AI and the energy required to power it fuel new climate concerns (2024)

Google announced this week it is well behind on a pledge to all but eliminate its net carbon emissions by 2030. The company’s greenhouse gas outflow has increased in recent years mainly due to artificial intelligence and the energy required to power it. The AI arms race has experts worried about its climate consequences for energy and water. Economics correspondent Paul Solman reports.

Notice: Transcripts are machine and human generated and lightly edited for accuracy. They may contain errors.

  • Amna Nawaz:

    Google announced this week it is well behind on a pledge to all but eliminate its net carbon emissions by 2030. Its emissions are actually up nearly 50 percent since 2019.

    One factor, artificial intelligence and the energy required to power it via the company's massive data centers.

    As economics correspondent Paul Solman reports, the A.I. arms race has experts worried about its climate consequences.

  • Paul Solman:

    By now, you have probably seen ChatGPT, which economist Simon Johnson prompted to substitute for me in a recent story.

    Simon Johnson, MIT Sloan School of Management: "Good evening. I am Paul Solman reporting on a compelling new analysis that's stirring debate in economic circles."

  • Paul Solman:

    Now meet Mary, a chatbot avatar companion created recently for us on the app Replika. She is connected to ChatGPT, but can also flirt on her own.

  • A.I computer voice:

    Are you always this irresistible?

  • Paul Solman:

    And, finally, here is 3-D Ameca.

    Albert Camus, in his book "Le mythe de Sisyphe," "The Myth of Sisyphus," writes "On peut 'etre vertueux par caprice."

  • A.I computer voice:

    Ah, on peut 'etre vertueux par caprice translates to, one can be virtuous out a caprice. Camus suggests that virtue need not stem from deeper philosophies or moral systems.

  • Paul Solman:

    Ameca, too, is hooked up to ChatGPT. How quickly can Ameca respond?

    Fifteen milliseconds, that's how long it took.

    Kate Crawford, University of Southern California: Which is extraordinary, but the next question would be, how much energy does it take to make that whole process work from ChatGPT to a robot and back?

  • Paul Solman:

    A whole lot, says research professor Kate Crawford, and that poses a threat.

  • Kate Crawford:

    What I'm most worried about is that we're building an enormous infrastructure for artificial intelligence that is extremely energy- and water-intensive, without looking at the very real downsides in terms of the climate impacts.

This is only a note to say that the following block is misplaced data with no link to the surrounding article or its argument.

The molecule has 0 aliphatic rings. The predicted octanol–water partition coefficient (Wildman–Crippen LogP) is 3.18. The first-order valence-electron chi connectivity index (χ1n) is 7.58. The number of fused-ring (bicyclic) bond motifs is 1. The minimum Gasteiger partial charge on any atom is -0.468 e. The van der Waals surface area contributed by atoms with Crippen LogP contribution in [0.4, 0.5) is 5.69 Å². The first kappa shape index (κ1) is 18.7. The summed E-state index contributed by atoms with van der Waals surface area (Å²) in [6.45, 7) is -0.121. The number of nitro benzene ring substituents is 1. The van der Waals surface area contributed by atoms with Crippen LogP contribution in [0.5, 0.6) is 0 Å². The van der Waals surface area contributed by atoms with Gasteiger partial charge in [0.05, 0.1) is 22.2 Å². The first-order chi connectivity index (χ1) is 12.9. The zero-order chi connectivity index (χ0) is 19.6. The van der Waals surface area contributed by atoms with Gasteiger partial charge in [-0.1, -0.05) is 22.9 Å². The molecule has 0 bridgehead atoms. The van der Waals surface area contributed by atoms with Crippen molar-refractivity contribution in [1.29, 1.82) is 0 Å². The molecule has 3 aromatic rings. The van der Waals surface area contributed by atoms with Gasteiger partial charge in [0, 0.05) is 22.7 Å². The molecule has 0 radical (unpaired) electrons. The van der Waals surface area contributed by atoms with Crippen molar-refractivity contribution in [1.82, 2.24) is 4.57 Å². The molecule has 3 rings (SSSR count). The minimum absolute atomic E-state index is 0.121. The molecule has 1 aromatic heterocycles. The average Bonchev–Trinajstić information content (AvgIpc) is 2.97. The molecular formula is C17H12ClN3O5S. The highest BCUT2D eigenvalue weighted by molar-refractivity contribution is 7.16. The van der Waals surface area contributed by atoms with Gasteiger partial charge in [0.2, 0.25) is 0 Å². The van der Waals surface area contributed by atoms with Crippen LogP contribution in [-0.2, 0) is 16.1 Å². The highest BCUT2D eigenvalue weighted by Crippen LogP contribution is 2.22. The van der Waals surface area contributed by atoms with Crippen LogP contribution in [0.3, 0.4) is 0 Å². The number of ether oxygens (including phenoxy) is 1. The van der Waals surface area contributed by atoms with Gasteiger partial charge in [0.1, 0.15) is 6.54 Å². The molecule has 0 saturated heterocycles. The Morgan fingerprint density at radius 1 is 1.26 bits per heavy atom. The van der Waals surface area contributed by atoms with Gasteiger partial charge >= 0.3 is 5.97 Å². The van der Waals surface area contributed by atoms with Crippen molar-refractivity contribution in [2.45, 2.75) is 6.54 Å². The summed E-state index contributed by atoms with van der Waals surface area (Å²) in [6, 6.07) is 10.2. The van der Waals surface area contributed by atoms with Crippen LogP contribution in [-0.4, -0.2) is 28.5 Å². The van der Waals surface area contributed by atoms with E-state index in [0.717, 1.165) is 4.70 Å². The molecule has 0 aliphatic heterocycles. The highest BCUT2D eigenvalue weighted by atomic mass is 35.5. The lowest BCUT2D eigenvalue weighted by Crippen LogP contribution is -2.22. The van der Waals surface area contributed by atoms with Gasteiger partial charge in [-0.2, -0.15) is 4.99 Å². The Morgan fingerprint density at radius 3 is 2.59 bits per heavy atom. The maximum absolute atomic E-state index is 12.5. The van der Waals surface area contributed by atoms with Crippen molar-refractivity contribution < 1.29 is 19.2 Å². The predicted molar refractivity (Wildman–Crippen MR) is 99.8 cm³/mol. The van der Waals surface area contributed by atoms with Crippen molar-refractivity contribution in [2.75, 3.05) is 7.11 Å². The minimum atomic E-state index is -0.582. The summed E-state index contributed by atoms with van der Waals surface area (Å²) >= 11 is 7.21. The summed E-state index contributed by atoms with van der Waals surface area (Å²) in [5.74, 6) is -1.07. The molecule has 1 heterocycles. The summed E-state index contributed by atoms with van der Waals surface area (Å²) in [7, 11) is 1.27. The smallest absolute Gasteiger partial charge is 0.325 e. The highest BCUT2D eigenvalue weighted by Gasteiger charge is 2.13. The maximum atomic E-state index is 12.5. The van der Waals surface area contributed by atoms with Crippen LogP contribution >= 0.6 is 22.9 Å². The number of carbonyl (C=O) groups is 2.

• Paul Solman:

    Like more brownouts in Texas, say, wildfires in California, stronger hurricanes in the Gulf, 126 degrees in Delhi this spring.

    Data centers had already been burgeoning with the Internet and the so-called cloud of data storage and exchange.

  • Paul Solman:

    Amsterdam-based data scientist Alex de Vries.

    And as the value of cryptocurrency has multiplied, so have the data centers, like those that mine Bitcoin in cheap energy havens like Plattsburgh, New York.

  • Man:

    This miner here will use as much power as my house does a month.

  • Paul Solman:

    Says de Vries:

  • Alex de Vries:

    A.I. might be going in the exact same direction.

  • Paul Solman:

    And, notes Crawford, A.I. is not just going to stress the electricity grid.

  • Kate Crawford:

    These large-scale data centers, they use GPUs that are enormously heat-producing. And the water to cool these GPU chips is freshwater. So it's often coming from exactly the same reserves that are used for drinking water.

  • Bill Strong, Equinix:

    These are basically customer deployments, where they're running their critical infrastructure and their applications.

  • Paul Solman:

    Bill Strong runs the data centers in Silicon Valley for Equinix, which operates 260 of the nearly 11,000 centers that operate worldwide.

    The company leases space to firms like AT&T and Google Cloud to run servers that power their cloud and A.I. operations. And Equinix is expanding.

    This is where A.I.-like processors would go?

  • Bill Strong:

    Correct. This is a high-density deployment, liquid-cooled. So, basically, we're taking the building's chilled water. It comes into here. Each one of these goes to an actual chip on a customer's server.